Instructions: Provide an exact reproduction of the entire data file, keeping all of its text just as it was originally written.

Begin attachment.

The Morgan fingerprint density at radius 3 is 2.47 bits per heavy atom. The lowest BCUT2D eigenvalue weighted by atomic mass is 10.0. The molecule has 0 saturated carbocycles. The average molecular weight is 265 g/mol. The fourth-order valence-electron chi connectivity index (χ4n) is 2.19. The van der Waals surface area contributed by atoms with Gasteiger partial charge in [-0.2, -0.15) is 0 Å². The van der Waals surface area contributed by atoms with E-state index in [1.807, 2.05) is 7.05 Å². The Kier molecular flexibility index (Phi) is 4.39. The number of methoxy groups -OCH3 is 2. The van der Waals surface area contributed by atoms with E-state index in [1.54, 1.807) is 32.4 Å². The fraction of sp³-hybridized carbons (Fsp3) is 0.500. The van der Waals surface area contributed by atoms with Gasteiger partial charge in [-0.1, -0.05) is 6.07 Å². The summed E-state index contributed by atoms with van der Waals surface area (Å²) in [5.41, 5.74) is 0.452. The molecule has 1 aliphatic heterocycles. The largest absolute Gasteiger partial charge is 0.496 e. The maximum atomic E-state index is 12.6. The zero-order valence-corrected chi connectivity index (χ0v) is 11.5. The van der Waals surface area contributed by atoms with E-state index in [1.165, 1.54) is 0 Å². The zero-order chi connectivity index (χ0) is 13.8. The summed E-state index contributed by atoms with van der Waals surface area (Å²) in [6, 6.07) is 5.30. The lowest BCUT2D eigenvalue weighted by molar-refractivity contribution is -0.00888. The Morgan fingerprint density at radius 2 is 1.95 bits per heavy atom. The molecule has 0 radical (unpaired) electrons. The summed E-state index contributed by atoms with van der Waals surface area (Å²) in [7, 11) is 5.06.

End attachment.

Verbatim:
The Morgan fingerprint density at radius 3 is 2.47 bits per heavy atom. The lowest BCUT2D eigenvalue weighted by atomic mass is 10.0. The molecule has 0 saturated carbocycles. The average molecular weight is 265 g/mol. The fourth-order valence-electron chi connectivity index (χ4n) is 2.19. The van der Waals surface area contributed by atoms with Gasteiger partial charge in [-0.2, -0.15) is 0 Å². The van der Waals surface area contributed by atoms with E-state index in [1.807, 2.05) is 7.05 Å². The Kier molecular flexibility index (Phi) is 4.39. The number of methoxy groups -OCH3 is 2. The van der Waals surface area contributed by atoms with E-state index in [1.54, 1.807) is 32.4 Å². The fraction of sp³-hybridized carbons (Fsp3) is 0.500. The van der Waals surface area contributed by atoms with Gasteiger partial charge in [-0.1, -0.05) is 6.07 Å². The summed E-state index contributed by atoms with van der Waals surface area (Å²) in [5.41, 5.74) is 0.452. The molecule has 1 aliphatic heterocycles. The largest absolute Gasteiger partial charge is 0.496 e. The maximum atomic E-state index is 12.6. The zero-order valence-corrected chi connectivity index (χ0v) is 11.5. The van der Waals surface area contributed by atoms with E-state index in [1.165, 1.54) is 0 Å². The zero-order chi connectivity index (χ0) is 13.8. The summed E-state index contributed by atoms with van der Waals surface area (Å²) in [6, 6.07) is 5.30. The lowest BCUT2D eigenvalue weighted by molar-refractivity contribution is -0.00888. The Morgan fingerprint density at radius 2 is 1.95 bits per heavy atom. The molecule has 0 radical (unpaired) electrons. The summed E-state index contributed by atoms with van der Waals surface area (Å²) in [7, 11) is 5.06.